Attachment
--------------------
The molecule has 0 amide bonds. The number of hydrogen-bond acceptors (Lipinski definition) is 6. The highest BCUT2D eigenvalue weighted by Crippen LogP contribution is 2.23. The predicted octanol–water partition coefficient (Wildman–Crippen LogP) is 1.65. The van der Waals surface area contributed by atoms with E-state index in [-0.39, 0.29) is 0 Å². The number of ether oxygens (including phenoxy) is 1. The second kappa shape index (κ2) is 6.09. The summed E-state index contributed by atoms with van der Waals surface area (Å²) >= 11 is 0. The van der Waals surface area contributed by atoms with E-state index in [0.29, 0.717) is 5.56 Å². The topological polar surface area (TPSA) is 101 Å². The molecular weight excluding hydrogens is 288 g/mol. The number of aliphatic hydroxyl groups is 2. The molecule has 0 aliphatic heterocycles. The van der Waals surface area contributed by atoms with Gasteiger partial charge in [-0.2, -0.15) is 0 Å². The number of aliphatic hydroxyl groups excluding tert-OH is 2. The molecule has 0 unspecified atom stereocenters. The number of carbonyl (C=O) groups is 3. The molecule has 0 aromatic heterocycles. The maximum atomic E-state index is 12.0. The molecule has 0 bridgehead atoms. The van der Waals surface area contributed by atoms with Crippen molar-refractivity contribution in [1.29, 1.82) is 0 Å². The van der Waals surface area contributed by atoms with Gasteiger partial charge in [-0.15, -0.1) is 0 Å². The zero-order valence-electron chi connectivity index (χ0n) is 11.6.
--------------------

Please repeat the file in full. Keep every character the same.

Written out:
The molecule has 0 amide bonds. The number of hydrogen-bond acceptors (Lipinski definition) is 6. The highest BCUT2D eigenvalue weighted by Crippen LogP contribution is 2.23. The predicted octanol–water partition coefficient (Wildman–Crippen LogP) is 1.65. The van der Waals surface area contributed by atoms with E-state index in [-0.39, 0.29) is 0 Å². The number of ether oxygens (including phenoxy) is 1. The second kappa shape index (κ2) is 6.09. The summed E-state index contributed by atoms with van der Waals surface area (Å²) >= 11 is 0. The van der Waals surface area contributed by atoms with E-state index in [0.29, 0.717) is 5.56 Å². The topological polar surface area (TPSA) is 101 Å². The molecular weight excluding hydrogens is 288 g/mol. The number of aliphatic hydroxyl groups is 2. The molecule has 0 aliphatic heterocycles. The van der Waals surface area contributed by atoms with Gasteiger partial charge in [-0.2, -0.15) is 0 Å². The number of aliphatic hydroxyl groups excluding tert-OH is 2. The molecule has 0 unspecified atom stereocenters. The number of carbonyl (C=O) groups is 3. The molecule has 0 aromatic heterocycles. The maximum atomic E-state index is 12.0. The molecule has 0 bridgehead atoms. The van der Waals surface area contributed by atoms with Crippen molar-refractivity contribution in [1.29, 1.82) is 0 Å². The van der Waals surface area contributed by atoms with Gasteiger partial charge in [-0.15, -0.1) is 0 Å². The zero-order valence-electron chi connectivity index (χ0n) is 11.6.